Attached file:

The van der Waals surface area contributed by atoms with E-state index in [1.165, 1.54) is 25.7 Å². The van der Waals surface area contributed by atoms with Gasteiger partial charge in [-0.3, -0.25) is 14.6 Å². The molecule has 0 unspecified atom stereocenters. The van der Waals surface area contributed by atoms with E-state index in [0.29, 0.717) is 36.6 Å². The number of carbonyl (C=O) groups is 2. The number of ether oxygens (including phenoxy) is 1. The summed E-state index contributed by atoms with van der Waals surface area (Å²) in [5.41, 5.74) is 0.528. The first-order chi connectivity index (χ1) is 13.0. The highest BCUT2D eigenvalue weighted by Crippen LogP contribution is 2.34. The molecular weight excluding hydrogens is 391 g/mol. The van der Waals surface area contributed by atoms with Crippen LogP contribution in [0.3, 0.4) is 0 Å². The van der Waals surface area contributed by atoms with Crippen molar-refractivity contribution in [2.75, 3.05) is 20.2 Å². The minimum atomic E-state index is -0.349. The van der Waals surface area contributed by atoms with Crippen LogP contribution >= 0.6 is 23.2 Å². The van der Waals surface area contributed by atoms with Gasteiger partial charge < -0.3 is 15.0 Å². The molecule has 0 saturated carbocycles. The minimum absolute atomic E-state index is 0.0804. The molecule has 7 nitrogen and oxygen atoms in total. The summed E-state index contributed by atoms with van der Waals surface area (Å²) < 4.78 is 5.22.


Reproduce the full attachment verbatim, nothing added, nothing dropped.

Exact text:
The van der Waals surface area contributed by atoms with E-state index in [1.165, 1.54) is 25.7 Å². The van der Waals surface area contributed by atoms with Gasteiger partial charge in [-0.3, -0.25) is 14.6 Å². The molecule has 0 unspecified atom stereocenters. The van der Waals surface area contributed by atoms with E-state index in [0.29, 0.717) is 36.6 Å². The number of carbonyl (C=O) groups is 2. The number of ether oxygens (including phenoxy) is 1. The summed E-state index contributed by atoms with van der Waals surface area (Å²) in [5.41, 5.74) is 0.528. The first-order chi connectivity index (χ1) is 13.0. The highest BCUT2D eigenvalue weighted by Crippen LogP contribution is 2.34. The molecular weight excluding hydrogens is 391 g/mol. The van der Waals surface area contributed by atoms with Crippen LogP contribution in [0.3, 0.4) is 0 Å². The van der Waals surface area contributed by atoms with Crippen molar-refractivity contribution in [2.75, 3.05) is 20.2 Å². The minimum atomic E-state index is -0.349. The van der Waals surface area contributed by atoms with Crippen LogP contribution >= 0.6 is 23.2 Å². The van der Waals surface area contributed by atoms with Gasteiger partial charge < -0.3 is 15.0 Å². The molecule has 0 saturated carbocycles. The minimum absolute atomic E-state index is 0.0804. The molecule has 7 nitrogen and oxygen atoms in total. The summed E-state index contributed by atoms with van der Waals surface area (Å²) < 4.78 is 5.22.